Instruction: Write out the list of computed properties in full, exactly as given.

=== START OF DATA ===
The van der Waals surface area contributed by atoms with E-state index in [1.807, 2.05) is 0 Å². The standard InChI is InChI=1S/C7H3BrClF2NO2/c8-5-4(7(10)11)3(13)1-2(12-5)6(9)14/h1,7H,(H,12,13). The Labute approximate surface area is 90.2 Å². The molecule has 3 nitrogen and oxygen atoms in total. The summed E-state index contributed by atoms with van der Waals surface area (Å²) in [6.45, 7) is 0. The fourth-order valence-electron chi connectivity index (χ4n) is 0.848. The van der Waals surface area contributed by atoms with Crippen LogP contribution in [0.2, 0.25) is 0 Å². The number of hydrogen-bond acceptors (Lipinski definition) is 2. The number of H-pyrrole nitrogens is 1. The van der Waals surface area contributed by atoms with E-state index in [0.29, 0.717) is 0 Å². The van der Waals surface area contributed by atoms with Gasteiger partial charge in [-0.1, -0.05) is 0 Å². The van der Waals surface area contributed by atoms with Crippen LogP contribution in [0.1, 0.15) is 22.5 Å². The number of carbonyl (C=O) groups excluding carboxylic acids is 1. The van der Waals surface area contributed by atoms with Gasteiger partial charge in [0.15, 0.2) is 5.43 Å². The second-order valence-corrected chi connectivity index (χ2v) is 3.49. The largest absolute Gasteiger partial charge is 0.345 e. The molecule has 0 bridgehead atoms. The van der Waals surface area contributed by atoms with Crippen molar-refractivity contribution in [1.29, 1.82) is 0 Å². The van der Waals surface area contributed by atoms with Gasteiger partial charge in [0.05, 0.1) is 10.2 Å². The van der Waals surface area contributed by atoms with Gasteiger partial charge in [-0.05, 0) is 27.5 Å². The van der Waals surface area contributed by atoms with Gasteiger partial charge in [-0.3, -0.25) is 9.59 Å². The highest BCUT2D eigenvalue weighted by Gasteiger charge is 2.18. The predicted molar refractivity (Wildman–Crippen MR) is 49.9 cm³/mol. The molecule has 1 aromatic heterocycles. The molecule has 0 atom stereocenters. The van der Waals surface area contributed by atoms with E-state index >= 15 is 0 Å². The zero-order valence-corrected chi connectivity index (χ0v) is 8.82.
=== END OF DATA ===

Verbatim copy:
The van der Waals surface area contributed by atoms with E-state index in [1.807, 2.05) is 0 Å². The standard InChI is InChI=1S/C7H3BrClF2NO2/c8-5-4(7(10)11)3(13)1-2(12-5)6(9)14/h1,7H,(H,12,13). The Labute approximate surface area is 90.2 Å². The molecule has 3 nitrogen and oxygen atoms in total. The summed E-state index contributed by atoms with van der Waals surface area (Å²) in [6.45, 7) is 0. The fourth-order valence-electron chi connectivity index (χ4n) is 0.848. The van der Waals surface area contributed by atoms with Crippen LogP contribution in [0.2, 0.25) is 0 Å². The number of hydrogen-bond acceptors (Lipinski definition) is 2. The number of H-pyrrole nitrogens is 1. The van der Waals surface area contributed by atoms with E-state index in [0.29, 0.717) is 0 Å². The van der Waals surface area contributed by atoms with Gasteiger partial charge in [-0.1, -0.05) is 0 Å². The van der Waals surface area contributed by atoms with Crippen LogP contribution in [0.1, 0.15) is 22.5 Å². The number of carbonyl (C=O) groups excluding carboxylic acids is 1. The van der Waals surface area contributed by atoms with Gasteiger partial charge in [0.15, 0.2) is 5.43 Å². The second-order valence-corrected chi connectivity index (χ2v) is 3.49. The largest absolute Gasteiger partial charge is 0.345 e. The molecule has 0 bridgehead atoms. The van der Waals surface area contributed by atoms with Crippen molar-refractivity contribution in [1.29, 1.82) is 0 Å². The van der Waals surface area contributed by atoms with Gasteiger partial charge in [0.05, 0.1) is 10.2 Å². The van der Waals surface area contributed by atoms with Gasteiger partial charge in [-0.05, 0) is 27.5 Å². The van der Waals surface area contributed by atoms with Gasteiger partial charge in [-0.3, -0.25) is 9.59 Å². The highest BCUT2D eigenvalue weighted by Gasteiger charge is 2.18. The predicted molar refractivity (Wildman–Crippen MR) is 49.9 cm³/mol. The molecule has 1 aromatic heterocycles. The molecule has 0 atom stereocenters. The van der Waals surface area contributed by atoms with E-state index >= 15 is 0 Å². The zero-order valence-corrected chi connectivity index (χ0v) is 8.82.